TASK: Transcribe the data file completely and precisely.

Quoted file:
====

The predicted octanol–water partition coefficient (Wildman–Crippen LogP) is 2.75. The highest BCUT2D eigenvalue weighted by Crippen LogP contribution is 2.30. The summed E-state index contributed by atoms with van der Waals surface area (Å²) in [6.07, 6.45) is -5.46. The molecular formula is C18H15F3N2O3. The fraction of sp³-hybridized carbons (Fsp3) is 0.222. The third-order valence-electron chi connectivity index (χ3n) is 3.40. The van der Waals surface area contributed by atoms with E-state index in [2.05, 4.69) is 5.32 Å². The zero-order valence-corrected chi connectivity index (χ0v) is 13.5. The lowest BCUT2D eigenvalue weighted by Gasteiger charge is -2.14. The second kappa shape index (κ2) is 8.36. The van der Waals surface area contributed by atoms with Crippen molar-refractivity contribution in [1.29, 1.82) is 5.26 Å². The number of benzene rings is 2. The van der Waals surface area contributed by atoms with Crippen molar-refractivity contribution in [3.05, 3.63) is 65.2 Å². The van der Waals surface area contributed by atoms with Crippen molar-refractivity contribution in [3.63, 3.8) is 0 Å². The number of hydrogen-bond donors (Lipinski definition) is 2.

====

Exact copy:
The predicted octanol–water partition coefficient (Wildman–Crippen LogP) is 2.75. The highest BCUT2D eigenvalue weighted by Crippen LogP contribution is 2.30. The summed E-state index contributed by atoms with van der Waals surface area (Å²) in [6.07, 6.45) is -5.46. The molecular formula is C18H15F3N2O3. The fraction of sp³-hybridized carbons (Fsp3) is 0.222. The third-order valence-electron chi connectivity index (χ3n) is 3.40. The van der Waals surface area contributed by atoms with E-state index in [2.05, 4.69) is 5.32 Å². The zero-order valence-corrected chi connectivity index (χ0v) is 13.5. The lowest BCUT2D eigenvalue weighted by Gasteiger charge is -2.14. The second kappa shape index (κ2) is 8.36. The van der Waals surface area contributed by atoms with Crippen molar-refractivity contribution in [1.29, 1.82) is 5.26 Å². The number of benzene rings is 2. The van der Waals surface area contributed by atoms with Crippen molar-refractivity contribution in [3.05, 3.63) is 65.2 Å². The van der Waals surface area contributed by atoms with Crippen molar-refractivity contribution in [3.63, 3.8) is 0 Å². The number of hydrogen-bond donors (Lipinski definition) is 2.